Dining | Tequila: Hot Sauza 

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It seems that every tequila brand has its own romantic story behind it. My suspicion is that these tall tales are usually at least in part manufactured by marketing and public relations firms, although they invariably hold some truth. In the case of Sauza Hornitos tequila, the saga goes something like this: Francisco Javier Sauza—a third-generation “don” from the renowned Sauza family—was all vexed, bothered and bewildered, in typical upper-crust male Mexican fashion, about his legacy. It says so right in the Sauza official history. Shades of George W. Bush, Francisco Javier felt the need to make his mark on the tequila industry in the way his father and grandfather before him had done. The solution: Create a tequila that would conquer the world.

Conquering the tequila world required developing a completely new spirit—unique from existing Sauza tequila—which Don Francisco Javier would come to call “Hornitos,” the word for the small agave ovens used to make tequila in his grandfather’s day. What set Sauza Hornitos tequila apart from typical tequilas was the tequila’s “pure agave character, which he rested in large oak vats to add complexity and a unique rich smoothness.” Don Francisco Javier had invented a new style of tequila, one that balanced traditionally conflicting styles and created a marriage between the pure agave common to white tequilas and complex oak characteristics of Reposado. Legacy saved!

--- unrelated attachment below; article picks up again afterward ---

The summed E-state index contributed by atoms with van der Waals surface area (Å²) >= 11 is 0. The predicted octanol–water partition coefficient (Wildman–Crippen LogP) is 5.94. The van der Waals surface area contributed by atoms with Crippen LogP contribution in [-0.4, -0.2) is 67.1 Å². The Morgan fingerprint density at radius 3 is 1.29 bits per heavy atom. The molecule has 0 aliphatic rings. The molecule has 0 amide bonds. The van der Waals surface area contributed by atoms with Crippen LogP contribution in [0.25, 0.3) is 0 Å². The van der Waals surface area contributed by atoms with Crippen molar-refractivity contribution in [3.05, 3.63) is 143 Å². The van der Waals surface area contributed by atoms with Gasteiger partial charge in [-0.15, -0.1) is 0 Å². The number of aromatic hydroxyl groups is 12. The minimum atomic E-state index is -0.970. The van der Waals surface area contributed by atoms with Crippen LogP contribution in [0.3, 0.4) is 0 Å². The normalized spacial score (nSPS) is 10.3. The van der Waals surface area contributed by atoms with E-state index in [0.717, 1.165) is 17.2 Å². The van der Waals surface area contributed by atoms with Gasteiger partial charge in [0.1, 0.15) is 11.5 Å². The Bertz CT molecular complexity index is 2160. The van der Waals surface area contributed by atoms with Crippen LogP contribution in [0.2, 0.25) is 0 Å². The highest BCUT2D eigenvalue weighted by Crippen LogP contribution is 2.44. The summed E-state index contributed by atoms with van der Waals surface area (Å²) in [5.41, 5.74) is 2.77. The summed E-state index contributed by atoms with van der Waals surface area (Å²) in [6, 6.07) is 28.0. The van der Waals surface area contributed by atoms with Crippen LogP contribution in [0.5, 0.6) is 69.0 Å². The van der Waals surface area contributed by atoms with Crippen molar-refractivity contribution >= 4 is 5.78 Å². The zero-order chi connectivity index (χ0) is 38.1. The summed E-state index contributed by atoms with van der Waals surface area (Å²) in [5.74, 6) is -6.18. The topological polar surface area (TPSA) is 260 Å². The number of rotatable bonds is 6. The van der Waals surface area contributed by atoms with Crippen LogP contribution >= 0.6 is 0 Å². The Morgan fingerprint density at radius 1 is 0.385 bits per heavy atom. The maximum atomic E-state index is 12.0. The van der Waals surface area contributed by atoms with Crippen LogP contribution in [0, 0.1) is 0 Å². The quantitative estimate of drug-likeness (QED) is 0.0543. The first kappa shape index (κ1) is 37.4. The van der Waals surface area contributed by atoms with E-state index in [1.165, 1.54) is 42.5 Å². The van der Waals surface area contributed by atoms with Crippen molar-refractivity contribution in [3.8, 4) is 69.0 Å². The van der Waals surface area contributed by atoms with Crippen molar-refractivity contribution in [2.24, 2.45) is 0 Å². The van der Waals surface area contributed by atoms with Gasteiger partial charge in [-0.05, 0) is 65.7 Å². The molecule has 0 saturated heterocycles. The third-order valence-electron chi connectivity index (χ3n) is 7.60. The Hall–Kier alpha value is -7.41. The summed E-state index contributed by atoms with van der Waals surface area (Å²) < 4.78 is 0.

There are three different tequilas which make up the Sauza Hornitos family of tequilas: Plata, Reposado and Añejo. Originally, Hornitos was only available as Reposado. Sauza unveiled its Hornitos Plata and Añejo about two years ago. I’ve tasted all of them in the past but was able to refresh my memory at a Sauza Hornitos tequila dinner hosted by Z’Tejas Southwestern Grill (see Dining) earlier this month.

The simplest—and cheapest ($30)—of the Hornitos tequilas is Plata (silver), which isn’t silver at all but a classic white tequila and the best choice from the Hornitos line for mixed drinks like the margarita or Tequila Sunrise. This is an unaged tequila with smooth agave flavors—clean rather than complex, with slight hints of clove.

Next in line, in terms of both complexity and price, is Hornitos Reposado ($32). What differentiates Hornitos Reposado from other brands is that the tequila is aged in large American oak vats as opposed to small individual barrels. The result is reduced contact from the tequila to the wood, giving it a softer amber color than normal (more wood contact equals more color) and more distinct agave flavor. Hornitos Reposado is mellow with a sweet and spicy flavor taken straight, but it’s also a good candidate for tequila cocktails like the Paloma, one of the simplest cocktails ever: Over ice, pour one part Hornitos Reposado tequila and 1 1/2 parts grapefruit soda (or any other zesty soda, like Sprite). Finish with a squeeze of lime and garnish with a lime wedge or twist.

Hornitos Añejo tequila ($36) is aged for a minimum of a year in American white oak barrels and made from 100 percent pure agave. Unless you’ve got money to burn and a penchant for experimentation, I don’t usually recommend using Añejo for mixing. It’s much better sipped slowly all by itself to show off Hornitos Añejo’s smoky, sweet oak flavors. Dark, with almost bourbon-like fragrances (maple, honey, vanilla), this Añejo even offers up some caramel flavors—a really nice sipping tequila for the price. Don’t let the mouthwash-style hourglass-shaped bottle fool you; this is good stuff. Enjoy it in a snifter or in one of those fancy dedicated tequila glasses that Riedel sells.

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